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Food from a restaurant does not come out of a vacuum. It comes from a team of people (prep staff, cooks, cleaners, cashiers) who come from Khayelitsha, Delft, Mitchells Plain, Atlantis [and more]. The cost to their safety is enormous. We love to cook and we love to serve. But we must be confident that we can pay staff. It also costs money to stock a cold room and bring in produce.

As South Africans, we are tremendously resilient. We are resourceful. We know how to work! We are tenacious. We believe that everything will be alright in the end so long as we apply ourselves, our labour being our virtue.

But now is a time for extra cleverness, collaboration, conversation, a collation of learnings and, most of all, imagination. As restauranteurs, we need to ask: do we really need to offer so much choice? Can we be more considered with our choice of producers and farmers? How can we price our food better? We want better wages and more security for our staff. This needs to be costed into our prices along with packaging and good olive oil, etc. We need to grow staff who are skilled and versatile so that our businesses are agile. We cannot be dependent on having full restaurants every day and night.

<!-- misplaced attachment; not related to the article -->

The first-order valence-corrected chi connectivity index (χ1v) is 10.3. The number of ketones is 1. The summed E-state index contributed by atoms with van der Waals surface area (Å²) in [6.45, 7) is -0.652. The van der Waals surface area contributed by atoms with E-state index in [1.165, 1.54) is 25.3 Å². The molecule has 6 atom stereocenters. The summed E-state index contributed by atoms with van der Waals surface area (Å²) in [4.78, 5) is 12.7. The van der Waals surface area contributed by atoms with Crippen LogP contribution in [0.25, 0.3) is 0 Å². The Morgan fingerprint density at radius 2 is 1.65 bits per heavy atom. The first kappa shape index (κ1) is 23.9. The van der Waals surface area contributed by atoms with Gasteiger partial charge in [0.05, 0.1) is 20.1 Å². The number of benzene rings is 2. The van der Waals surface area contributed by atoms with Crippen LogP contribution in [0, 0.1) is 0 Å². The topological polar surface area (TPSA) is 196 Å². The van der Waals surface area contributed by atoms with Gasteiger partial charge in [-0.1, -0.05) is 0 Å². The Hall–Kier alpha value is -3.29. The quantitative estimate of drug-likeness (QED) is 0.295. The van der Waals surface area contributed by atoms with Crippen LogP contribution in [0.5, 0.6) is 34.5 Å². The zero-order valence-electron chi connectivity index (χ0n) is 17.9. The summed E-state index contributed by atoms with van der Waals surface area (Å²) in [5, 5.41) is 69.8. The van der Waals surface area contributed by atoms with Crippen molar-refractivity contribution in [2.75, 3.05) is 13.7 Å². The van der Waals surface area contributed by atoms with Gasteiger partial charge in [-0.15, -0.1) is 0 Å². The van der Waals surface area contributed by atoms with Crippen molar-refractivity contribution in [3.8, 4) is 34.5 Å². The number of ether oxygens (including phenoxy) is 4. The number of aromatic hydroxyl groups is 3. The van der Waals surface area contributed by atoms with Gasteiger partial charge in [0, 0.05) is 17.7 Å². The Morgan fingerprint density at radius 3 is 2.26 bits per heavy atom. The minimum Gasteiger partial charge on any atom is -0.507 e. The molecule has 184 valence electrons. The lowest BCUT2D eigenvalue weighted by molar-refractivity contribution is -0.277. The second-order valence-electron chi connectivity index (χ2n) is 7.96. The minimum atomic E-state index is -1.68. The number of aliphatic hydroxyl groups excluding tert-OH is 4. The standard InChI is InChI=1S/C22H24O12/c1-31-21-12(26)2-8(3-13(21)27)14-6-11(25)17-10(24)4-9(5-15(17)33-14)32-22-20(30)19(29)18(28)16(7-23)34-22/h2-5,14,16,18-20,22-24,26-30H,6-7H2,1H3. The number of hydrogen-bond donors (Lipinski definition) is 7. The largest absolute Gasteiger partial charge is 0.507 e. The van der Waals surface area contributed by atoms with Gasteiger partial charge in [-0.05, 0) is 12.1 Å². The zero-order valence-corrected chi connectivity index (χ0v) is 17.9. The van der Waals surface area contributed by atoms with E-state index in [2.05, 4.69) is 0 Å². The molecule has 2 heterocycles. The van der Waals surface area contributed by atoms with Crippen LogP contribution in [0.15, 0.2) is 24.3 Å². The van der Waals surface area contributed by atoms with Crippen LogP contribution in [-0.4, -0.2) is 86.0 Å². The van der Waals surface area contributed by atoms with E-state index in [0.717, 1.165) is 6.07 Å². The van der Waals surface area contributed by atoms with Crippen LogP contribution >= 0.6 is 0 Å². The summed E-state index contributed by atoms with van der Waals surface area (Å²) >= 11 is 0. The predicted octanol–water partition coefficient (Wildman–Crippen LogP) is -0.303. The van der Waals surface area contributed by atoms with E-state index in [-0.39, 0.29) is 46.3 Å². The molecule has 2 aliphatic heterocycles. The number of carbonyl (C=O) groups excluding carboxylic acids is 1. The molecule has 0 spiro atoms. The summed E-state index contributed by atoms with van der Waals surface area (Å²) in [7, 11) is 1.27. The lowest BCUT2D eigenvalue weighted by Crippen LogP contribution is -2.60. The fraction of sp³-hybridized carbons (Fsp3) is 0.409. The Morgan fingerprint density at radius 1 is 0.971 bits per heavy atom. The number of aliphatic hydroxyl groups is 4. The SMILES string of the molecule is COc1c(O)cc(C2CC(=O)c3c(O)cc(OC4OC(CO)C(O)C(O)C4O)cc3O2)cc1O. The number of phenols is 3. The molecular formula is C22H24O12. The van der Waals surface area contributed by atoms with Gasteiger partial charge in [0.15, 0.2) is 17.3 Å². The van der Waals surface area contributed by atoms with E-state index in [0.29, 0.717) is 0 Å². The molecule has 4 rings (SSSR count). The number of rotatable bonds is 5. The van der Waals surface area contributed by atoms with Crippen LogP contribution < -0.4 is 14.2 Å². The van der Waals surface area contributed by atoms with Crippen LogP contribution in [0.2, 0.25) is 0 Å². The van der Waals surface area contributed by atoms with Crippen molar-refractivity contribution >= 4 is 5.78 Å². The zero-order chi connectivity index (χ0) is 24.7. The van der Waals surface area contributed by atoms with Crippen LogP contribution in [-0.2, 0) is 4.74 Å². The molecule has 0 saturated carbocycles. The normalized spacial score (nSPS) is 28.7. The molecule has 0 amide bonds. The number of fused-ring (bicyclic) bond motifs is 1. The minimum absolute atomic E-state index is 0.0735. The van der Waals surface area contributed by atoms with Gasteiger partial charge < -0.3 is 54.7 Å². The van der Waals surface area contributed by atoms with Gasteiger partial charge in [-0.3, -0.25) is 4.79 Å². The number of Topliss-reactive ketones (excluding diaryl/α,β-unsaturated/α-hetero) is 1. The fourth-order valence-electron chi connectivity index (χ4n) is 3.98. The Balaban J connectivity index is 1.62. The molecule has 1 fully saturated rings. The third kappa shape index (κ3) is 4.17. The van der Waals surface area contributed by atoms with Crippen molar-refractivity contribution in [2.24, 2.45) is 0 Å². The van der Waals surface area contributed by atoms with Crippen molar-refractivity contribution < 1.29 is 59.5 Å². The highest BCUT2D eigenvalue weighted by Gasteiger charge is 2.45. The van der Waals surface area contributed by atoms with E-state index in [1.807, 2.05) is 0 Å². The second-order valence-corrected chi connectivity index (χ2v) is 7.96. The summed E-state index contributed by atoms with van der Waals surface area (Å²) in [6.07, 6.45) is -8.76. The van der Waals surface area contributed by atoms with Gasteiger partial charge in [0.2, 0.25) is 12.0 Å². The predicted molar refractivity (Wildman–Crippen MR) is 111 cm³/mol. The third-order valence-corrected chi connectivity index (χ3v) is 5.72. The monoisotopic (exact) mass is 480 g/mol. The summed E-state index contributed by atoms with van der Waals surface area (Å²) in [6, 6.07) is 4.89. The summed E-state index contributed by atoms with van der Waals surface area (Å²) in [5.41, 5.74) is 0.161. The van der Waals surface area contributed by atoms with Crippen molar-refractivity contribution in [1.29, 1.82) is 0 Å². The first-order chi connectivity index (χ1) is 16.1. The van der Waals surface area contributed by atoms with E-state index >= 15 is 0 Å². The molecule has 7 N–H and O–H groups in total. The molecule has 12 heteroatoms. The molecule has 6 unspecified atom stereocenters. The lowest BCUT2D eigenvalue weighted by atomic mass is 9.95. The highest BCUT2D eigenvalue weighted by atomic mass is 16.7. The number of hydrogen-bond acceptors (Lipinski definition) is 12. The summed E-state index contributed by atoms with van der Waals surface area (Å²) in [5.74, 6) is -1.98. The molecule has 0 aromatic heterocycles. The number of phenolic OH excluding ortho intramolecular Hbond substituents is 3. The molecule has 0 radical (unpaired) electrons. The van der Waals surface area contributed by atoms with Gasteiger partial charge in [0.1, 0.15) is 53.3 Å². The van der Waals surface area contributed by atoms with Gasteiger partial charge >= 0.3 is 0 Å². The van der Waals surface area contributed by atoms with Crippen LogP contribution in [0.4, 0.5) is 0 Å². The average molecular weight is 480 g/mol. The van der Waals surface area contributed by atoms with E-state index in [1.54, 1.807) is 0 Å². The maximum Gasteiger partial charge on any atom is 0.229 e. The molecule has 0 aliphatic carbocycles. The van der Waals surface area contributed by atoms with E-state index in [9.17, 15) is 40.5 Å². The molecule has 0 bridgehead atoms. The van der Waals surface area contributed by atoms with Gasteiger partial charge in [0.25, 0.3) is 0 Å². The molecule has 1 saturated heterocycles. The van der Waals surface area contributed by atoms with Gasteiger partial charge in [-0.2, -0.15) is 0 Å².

What we have seen is that restaurants have communities around them and that the industry employs many thousands of workers. Working in a kitchen requires a particular kind of tenacity and work ethic, one that chefs, line cooks and cleaners understand as a brigade, a family. Restaurants are harbours of culture, where we celebrate the joys of true hospitality – the pleasure of sharing something delicious at a table with laughter and conversation. These are institutions that need support – in the form of technology, industry knowledge and business.

Food is at the forefront of how we will find solutions that might be kinder and better for all. We have the choice, in Arundhati Roy’s now-famous quote, “to break with the past and imagine our world anew”. I have to say that I want a world in which I can feed many people with food that is delicious, nourishing and good.